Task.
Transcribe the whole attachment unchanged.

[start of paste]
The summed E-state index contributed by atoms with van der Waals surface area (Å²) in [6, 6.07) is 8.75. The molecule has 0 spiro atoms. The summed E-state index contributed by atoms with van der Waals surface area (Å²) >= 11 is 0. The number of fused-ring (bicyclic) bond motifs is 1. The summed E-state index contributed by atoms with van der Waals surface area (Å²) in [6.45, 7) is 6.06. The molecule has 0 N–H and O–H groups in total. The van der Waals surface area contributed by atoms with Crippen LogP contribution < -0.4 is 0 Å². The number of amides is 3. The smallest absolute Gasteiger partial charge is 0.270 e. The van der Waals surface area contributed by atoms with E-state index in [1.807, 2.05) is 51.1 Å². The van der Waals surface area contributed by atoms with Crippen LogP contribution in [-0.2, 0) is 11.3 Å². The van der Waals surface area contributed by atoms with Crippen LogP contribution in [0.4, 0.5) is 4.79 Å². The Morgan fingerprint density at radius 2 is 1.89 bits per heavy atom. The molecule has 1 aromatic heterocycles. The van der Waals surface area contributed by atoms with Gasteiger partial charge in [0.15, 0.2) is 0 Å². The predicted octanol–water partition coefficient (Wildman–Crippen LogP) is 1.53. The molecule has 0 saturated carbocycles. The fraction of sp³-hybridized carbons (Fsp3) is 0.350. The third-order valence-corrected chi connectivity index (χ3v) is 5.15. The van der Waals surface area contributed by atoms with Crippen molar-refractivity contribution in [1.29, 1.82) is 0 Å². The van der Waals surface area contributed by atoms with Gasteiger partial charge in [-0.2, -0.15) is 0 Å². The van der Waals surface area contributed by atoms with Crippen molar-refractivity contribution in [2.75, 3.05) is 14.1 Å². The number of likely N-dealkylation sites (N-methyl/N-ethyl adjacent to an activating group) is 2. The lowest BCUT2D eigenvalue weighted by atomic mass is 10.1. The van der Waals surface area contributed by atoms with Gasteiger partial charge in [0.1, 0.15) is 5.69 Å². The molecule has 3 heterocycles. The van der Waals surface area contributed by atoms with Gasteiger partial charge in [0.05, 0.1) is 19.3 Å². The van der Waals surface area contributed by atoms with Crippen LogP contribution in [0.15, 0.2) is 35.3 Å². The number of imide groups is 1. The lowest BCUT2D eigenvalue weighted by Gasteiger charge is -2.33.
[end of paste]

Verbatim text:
The summed E-state index contributed by atoms with van der Waals surface area (Å²) in [6, 6.07) is 8.75. The molecule has 0 spiro atoms. The summed E-state index contributed by atoms with van der Waals surface area (Å²) >= 11 is 0. The number of fused-ring (bicyclic) bond motifs is 1. The summed E-state index contributed by atoms with van der Waals surface area (Å²) in [6.45, 7) is 6.06. The molecule has 0 N–H and O–H groups in total. The van der Waals surface area contributed by atoms with Crippen LogP contribution < -0.4 is 0 Å². The number of amides is 3. The smallest absolute Gasteiger partial charge is 0.270 e. The van der Waals surface area contributed by atoms with E-state index in [1.807, 2.05) is 51.1 Å². The van der Waals surface area contributed by atoms with Crippen LogP contribution in [-0.2, 0) is 11.3 Å². The van der Waals surface area contributed by atoms with Crippen LogP contribution in [0.4, 0.5) is 4.79 Å². The Morgan fingerprint density at radius 2 is 1.89 bits per heavy atom. The molecule has 1 aromatic heterocycles. The van der Waals surface area contributed by atoms with Gasteiger partial charge in [0.15, 0.2) is 0 Å². The predicted octanol–water partition coefficient (Wildman–Crippen LogP) is 1.53. The molecule has 0 saturated carbocycles. The fraction of sp³-hybridized carbons (Fsp3) is 0.350. The third-order valence-corrected chi connectivity index (χ3v) is 5.15. The van der Waals surface area contributed by atoms with Crippen molar-refractivity contribution in [1.29, 1.82) is 0 Å². The van der Waals surface area contributed by atoms with Gasteiger partial charge in [-0.2, -0.15) is 0 Å². The van der Waals surface area contributed by atoms with Crippen molar-refractivity contribution in [2.75, 3.05) is 14.1 Å². The number of likely N-dealkylation sites (N-methyl/N-ethyl adjacent to an activating group) is 2. The lowest BCUT2D eigenvalue weighted by atomic mass is 10.1. The van der Waals surface area contributed by atoms with Gasteiger partial charge in [0.1, 0.15) is 5.69 Å². The molecule has 3 heterocycles. The van der Waals surface area contributed by atoms with Gasteiger partial charge in [0.05, 0.1) is 19.3 Å². The van der Waals surface area contributed by atoms with Crippen LogP contribution in [0.15, 0.2) is 35.3 Å². The number of imide groups is 1. The lowest BCUT2D eigenvalue weighted by Gasteiger charge is -2.33.